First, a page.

Tell us what you love about your role in the “Hunters” series.
What I love most about Ruth is how she never loses sight of who she is and what she stands for, no matter the circumstances. Her entire family has been killed, she is imprisoned, dehumanized and starved, and yet, she somehow maintains hope. Can you imagine having hope in Auschwitz? I love her because she is a beacon of light in unimaginable darkness.
What are some challenges you faced while on set?
I would say the biggest challenge was figuring out how to let go of being Ruth once the cameras were off. It’s not something you just snap out of. On the day we shot the scene where I had all my hair cut off, I came home and broke out in hives. Even though your brain knows it’s pretend, your body doesn’t.
Now, what was your favorite moment and why?
Something that really sticks out is the day we shot the chess scene in the pilot. In the scene, I see my little sister Chava (played by Cassidy Layton) about to get killed in front of me, and Young Meyer (played by Zack Schor) has to restrain me from intervening to save her. I went to some very dark places in my imagination that day and in between takes, my scene partner Zack held my hand in a death grip – almost like a lifeline tethering me to something safe even though internally I was in a real place of horror. I found Zack’s generosity and support for his fellow actor so moving. We shot practically every scene together and I’m so grateful to him. We really had each other’s backs.
Where does your passion for foreign languages come from?
Language allows you to connect to people who are different from you. I think I understood this intuitively at a very young age. When I was in elementary school in New York in the ‘90s, I happened to be in class with large numbers of children whose families had fled the Balkan region because of the war in Kosovo. So every day I was constantly hearing Albanian, Bosnian Serbian, Bulgarian, and Macedonian. I was always very drawn to the way these languages sounded, and would try to repeat what I heard my classmates saying, and because I have always been a good mimic, I was generally successful. I asked them to teach me how to say things (and of course I especially wanted to know the curse words because I was that kind of girl) and the result was that these kids accepted me into their group in a way that the other American kids weren’t. That’s purely because of language. And even though I was a kid just trying to make friends, I understand now that I’ve been using language my whole life to connect to people who are different from me.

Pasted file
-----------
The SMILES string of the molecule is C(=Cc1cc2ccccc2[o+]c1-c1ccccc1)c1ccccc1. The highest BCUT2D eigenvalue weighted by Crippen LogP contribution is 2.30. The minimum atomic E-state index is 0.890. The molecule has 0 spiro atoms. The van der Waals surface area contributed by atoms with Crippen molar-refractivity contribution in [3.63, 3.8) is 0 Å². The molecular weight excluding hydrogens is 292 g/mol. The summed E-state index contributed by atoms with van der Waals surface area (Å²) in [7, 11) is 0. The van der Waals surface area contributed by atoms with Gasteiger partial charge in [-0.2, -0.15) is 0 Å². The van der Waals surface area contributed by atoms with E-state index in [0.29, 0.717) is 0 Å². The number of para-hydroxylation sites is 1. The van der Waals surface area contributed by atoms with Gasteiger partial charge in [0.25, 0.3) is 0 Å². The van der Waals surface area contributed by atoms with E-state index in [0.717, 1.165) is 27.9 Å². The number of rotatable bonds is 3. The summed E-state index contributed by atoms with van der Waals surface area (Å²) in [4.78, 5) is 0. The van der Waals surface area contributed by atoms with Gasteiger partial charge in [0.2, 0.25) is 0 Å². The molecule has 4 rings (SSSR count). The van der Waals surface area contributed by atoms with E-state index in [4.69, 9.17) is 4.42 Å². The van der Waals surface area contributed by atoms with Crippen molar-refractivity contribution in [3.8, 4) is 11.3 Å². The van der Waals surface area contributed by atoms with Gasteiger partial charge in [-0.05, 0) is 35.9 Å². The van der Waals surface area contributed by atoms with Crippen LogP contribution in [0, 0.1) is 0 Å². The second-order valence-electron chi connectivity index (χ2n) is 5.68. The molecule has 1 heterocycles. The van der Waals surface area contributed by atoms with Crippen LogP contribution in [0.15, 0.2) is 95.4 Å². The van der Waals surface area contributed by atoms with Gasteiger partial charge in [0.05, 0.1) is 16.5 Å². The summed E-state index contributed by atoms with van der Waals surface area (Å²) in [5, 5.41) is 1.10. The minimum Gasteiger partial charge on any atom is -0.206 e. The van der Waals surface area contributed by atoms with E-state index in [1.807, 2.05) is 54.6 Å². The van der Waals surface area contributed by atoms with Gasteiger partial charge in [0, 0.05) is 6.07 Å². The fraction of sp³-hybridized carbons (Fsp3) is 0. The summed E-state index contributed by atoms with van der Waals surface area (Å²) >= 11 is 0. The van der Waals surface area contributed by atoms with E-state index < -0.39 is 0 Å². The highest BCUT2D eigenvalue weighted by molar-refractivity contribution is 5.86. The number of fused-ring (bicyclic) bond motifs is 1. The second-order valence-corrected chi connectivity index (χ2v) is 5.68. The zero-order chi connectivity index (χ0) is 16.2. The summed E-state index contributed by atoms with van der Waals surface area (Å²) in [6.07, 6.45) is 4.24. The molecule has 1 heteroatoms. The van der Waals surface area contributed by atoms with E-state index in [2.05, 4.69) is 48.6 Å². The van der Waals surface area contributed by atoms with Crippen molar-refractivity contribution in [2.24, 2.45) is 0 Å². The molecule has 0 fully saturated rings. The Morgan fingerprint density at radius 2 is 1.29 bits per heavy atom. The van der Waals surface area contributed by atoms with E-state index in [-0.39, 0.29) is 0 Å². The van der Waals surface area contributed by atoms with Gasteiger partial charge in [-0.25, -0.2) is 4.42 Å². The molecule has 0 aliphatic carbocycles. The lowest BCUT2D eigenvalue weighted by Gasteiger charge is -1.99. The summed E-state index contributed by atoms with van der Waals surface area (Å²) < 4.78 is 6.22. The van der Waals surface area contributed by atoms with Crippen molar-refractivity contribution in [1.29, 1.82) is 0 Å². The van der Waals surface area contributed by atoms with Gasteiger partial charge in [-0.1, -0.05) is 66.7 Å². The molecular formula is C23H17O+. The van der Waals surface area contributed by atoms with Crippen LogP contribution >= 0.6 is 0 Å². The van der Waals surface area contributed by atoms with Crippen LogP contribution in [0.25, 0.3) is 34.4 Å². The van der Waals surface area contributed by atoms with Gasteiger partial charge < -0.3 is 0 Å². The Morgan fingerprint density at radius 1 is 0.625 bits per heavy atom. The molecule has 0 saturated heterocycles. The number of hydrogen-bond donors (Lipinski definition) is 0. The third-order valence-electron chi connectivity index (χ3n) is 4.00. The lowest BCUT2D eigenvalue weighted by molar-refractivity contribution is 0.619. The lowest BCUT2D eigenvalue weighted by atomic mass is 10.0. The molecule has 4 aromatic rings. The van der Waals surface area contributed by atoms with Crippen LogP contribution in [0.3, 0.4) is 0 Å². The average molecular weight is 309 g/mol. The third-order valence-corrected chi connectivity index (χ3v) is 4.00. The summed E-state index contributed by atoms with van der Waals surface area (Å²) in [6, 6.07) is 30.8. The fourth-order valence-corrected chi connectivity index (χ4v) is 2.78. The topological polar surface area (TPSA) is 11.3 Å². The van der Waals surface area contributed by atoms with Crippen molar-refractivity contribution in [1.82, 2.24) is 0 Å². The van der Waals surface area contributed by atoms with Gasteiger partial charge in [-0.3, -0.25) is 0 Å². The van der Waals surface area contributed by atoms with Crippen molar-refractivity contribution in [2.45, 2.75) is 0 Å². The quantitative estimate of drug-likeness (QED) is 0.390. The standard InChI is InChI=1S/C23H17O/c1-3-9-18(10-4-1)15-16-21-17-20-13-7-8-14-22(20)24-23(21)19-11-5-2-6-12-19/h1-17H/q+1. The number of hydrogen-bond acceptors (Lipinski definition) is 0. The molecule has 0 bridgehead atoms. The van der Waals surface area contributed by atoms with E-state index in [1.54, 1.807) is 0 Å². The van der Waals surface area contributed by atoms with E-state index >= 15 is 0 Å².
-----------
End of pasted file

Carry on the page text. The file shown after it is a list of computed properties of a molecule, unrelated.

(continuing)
You speak Spanish, Swedish, German and English… What language would you like to learn next?
Russian. I’m a bit of a Russophile. I love all things Russian: the history, the literature, the theatre, the culture, the music, the food, and I think the language itself is stunningly beautiful.
Please name an actor that has inspired you in your own performances and explain why.
Giulietta Masina as Gelsomina—the child-like clown in Fellini’s La Strada — is one of my favorite performances of all time. Surrounded by brutality, she never ceases to move through the world with joy, wonder, and openness. Her vulnerability is her strength. There is a scared little child inside all of us, and of course, inside every character ever written. To not forget the child inside, no matter who I am playing, is something Giulietta Masina taught me.
What’s the best advice you’ve ever been given in this industry?
“We have very little time, so we must slow down.” My Shakespeare teacher at Yale Peter Francis James says this. It seems paradoxical, but the point is that we burn lots of time just by being impatient, which leads to sloppiness and mistakes. You get lost because you’ve missed the street signs by trying to move quickly, so you’ve got to slow down. He was talking about Shakespeare, but it applies to anything, really.
What sort of acting roles will you be seeking in the future?
Oh I would love to do a comedy. It’s funny, I played lots of comedic roles in drama school but since I’ve been out working I have been cast in almost exclusively dramatic roles. I’ve been playing a lot of victims recently–victims of abuse, of violence, of war. I think it’s the eyes. But I can be funny too. I’d love to do something where I get to be funny.
Photography / Glam DAVID GODDARD